750811 - Dictation SB Canto Six - Paris

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His Divine Grace A.C. Bhaktivedanta Swami Prabhupada



750811DT-PARIS - August 11, 1975 - 17:12 Minutes


(Chapter 12, Verse 24 to 35, Chapter 13, Verse 01 to 02)



Prabhupāda:

hare kṛṣṇa hare kṛṣṇa
krṣṇa kṛṣṇa hare hare
hare rāma hare rāma
rāma rāma hare hare

Śrīmad-Bhāgavatam, Sixth Canto, Twelfth Chapter, verse number 24

āvidhya parighaṁ vṛtraḥ
kārṣṇāyasam arindamaḥ
indrāya prāhiṇod ghoraṁ
vāma-hastena māriṣa
(SB 6.12.24)

āvidhya—whirling round; parigham—iron trident; vṛtraḥ—Vṛtrāsura; kārṣṇa-ayasam—the trident made of iron; arim-damaḥ—Vṛtrāsura, who was competent enough to subdue his enemy; indrāya—unto Indra; prāhiṇot—threw, or released upon him; ghoram—three fearceful; vāma-hastena—by his left hand; māriṣa—O best of the kings, Mahārāja Parīkṣit.

Translation: O the best of the kings, Mahārāja Parīkṣit, Vṛtrāsura was completely able to subdue his enemy, took his trident made of iron and, whirling it around, he aimed at Indra and then he released upon him.

Text number 25

sa tu vṛtrasya parighaṁ
karamca karabhopamam
ciccheda yugapad devo
vajreṇa śata-parvaṇā
(SB 6.12.25)

saḥ—King Indra; tu—however; vṛtrasya—Vṛtrāsura; parigham—the iron trident; karamca—as well as his hand; karabha-upamam—and which was as strong as the trunk of an elephant; ciccheda—cut into pieces; yugapat—simultaneously; vajreṇa—with the thunderbolt; śata-parvaṇā—by the name Śataparvan.

Translation: Indra also by his thunderbolt of the name Śataparvan simultaneously cut into pieces the trident released by Vṛtrāsura as well as his hand cut into pieces.

Text number 26

dorbhyām utkṛtta-mūlābhyāṁ
babhau rakta-sravo 'suraḥ
chinna-pakṣo yathā gotraḥ
khād bhraṣṭo vajriṇā hataḥ
(SB 6.12.26)

dorbhyām—by the two arms; utkṛtta-mūlābhyām—cut from the very root; babhau—he was; rakta-sravaḥ—profusely discharging blood; asuraḥ—Vṛtrāsura; chinna-pakṣaḥ—cut by the wings; yathā—as in: as; gotraḥ—the mountain; khāt bhraṣṭaḥ—falling from the sky; vajriṇā—by Indra, who uses the thunderbolt; hataḥ—killed.

Translation: Vṛtrāsura, being cut off by the two arms, profusely discharged blood, and he looked very beautiful, exactly as a mountain, or flying mountain killed by Indra being cut into pieces, the wings.

Purport: It appears from the statement of this verse that sometimes there are flying mountains also with wings, which are cut by the thunderbolt of Indra. Vṛtrāsura looked like that, although he was not a mountain, but his huge body appeared to be like mountain.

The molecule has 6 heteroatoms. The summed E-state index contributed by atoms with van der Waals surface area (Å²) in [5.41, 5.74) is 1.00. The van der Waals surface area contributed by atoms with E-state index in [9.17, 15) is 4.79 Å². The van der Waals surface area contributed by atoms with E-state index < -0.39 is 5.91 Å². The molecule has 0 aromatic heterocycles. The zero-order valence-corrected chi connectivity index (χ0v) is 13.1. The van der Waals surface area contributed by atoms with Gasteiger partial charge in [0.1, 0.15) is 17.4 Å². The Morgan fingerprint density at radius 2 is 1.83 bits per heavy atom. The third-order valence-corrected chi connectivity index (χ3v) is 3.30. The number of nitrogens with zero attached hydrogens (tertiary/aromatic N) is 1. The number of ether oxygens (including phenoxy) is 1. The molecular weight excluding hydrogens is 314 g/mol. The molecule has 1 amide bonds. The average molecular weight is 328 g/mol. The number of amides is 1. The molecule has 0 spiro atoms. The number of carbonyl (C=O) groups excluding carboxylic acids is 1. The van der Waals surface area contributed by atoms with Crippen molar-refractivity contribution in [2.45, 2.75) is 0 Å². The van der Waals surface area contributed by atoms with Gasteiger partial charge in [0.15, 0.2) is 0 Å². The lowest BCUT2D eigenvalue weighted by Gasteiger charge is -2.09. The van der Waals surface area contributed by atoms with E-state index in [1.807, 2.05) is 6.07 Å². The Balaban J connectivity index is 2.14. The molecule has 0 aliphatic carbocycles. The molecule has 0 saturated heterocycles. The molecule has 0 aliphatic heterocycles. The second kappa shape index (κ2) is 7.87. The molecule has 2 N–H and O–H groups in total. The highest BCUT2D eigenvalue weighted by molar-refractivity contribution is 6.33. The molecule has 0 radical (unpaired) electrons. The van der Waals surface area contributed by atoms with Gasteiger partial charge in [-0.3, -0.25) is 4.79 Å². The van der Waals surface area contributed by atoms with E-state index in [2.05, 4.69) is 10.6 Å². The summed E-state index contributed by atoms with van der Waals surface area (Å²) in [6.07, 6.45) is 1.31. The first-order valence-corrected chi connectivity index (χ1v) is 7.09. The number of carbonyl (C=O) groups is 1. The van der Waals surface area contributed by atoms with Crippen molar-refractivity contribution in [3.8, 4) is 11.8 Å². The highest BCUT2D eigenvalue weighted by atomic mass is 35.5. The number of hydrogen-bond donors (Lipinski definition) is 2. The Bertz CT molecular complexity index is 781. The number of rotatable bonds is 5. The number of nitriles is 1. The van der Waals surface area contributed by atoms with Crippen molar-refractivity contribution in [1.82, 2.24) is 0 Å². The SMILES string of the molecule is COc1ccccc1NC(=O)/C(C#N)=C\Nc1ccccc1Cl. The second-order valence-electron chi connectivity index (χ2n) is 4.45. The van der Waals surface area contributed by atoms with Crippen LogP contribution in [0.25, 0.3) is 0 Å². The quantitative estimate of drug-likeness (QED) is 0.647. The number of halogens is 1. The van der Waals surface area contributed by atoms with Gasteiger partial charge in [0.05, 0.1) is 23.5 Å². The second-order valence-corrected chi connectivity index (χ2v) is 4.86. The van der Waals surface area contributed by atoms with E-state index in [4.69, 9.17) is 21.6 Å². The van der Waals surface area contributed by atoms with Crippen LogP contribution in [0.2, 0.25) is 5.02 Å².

Text number 27, 28 and 29

mahā-prāṇo mahā-vīryo
mahā-sarpa iva dvipam
kṛtvādharāṁ hanuṁ bhūmau
daityo divy uttarāṁ hanum
nabho-gambhīra-vaktreṇa
leliholbaṇa-jihvayā
daṁṣṭrābhiḥ kāla-kalpābhir
grasann iva jagat-trayam
atimātra-mahā-kāya
ākṣipaṁs tarasā girīn
giri-rāṭ pāda-cārīva
padbhyāṁ nirjarayan mahīm
jagrāsa sa samāsādya
vajriṇaṁ saha-vāhanam
(SB 6.12.27-29)

mahā-prāṇaḥ—very, very highly strong by bodily strength; mahā-vīryaḥ—showing uncommonly prowess; mahā-sarpaḥ—the biggest snake; iva—like; dvipam—as if another planet; kṛtvā—throwing; adharām—down; hanum—chin; bhūmau—on the ground; daityaḥ—by the asura; divy uttarām hanum—for the upper part of the chin; hanum—chin; nabhaḥ—sky; gambhīra—deep; vaktreṇa—by the mouth; leliha—skin; ulbaṇa—flames; (indistinct)-jihvayā—by the tongue; daṁṣṭrābhiḥ—by the teeth; kāla-kalpābhiḥ—exactly like the time factor, at the time of death; grasan—swallowing; iva—like; jagat-trayam—the three worlds; ati-mātra—very, very high; mahā-kāyaḥ—assuming a very great body; ākṣipan—pulling; tarasā—with great force; girīn—the mountains; giri-rāṭ—as the Himalaya Mountains; pāda-cārīva—as if moving by the legs; padbhyāṁ—by the legs; nirjarayan—punishing; mahīm—the surface of the world; jagrāsa—swallowed up; saḥ—he; samāsādya—by capturing; vajriṇam—Indra, who carries the thunderbolt; saha-vāhanam—along with carrier, the elephant.

Translation: Vṛtrāsura was very, very powerful by bodily strength and influence. Now he kept his lower part of the chin on the ground and the other part, upper part, expanded to the sky. In this way his mouth became very, very big, and his tongue just like big serpent, and at the time of his death he was just trying to chew the whole universe by stealth. This way the great demon Vṛtrāsura, assuming a very, very big body, began to chastise even the mountain, and by his legs he began to dismantle the surface of the earth, as if Himalayan mountain is moving this way. He came before Indra, and thus he swallowed up Indra along with his carrier the elephant, exactly like a big python swallows up a big elephant.

Text number 30

vṛtra-grastaṁ tam ālokya
saprajāpatayaḥ surāḥ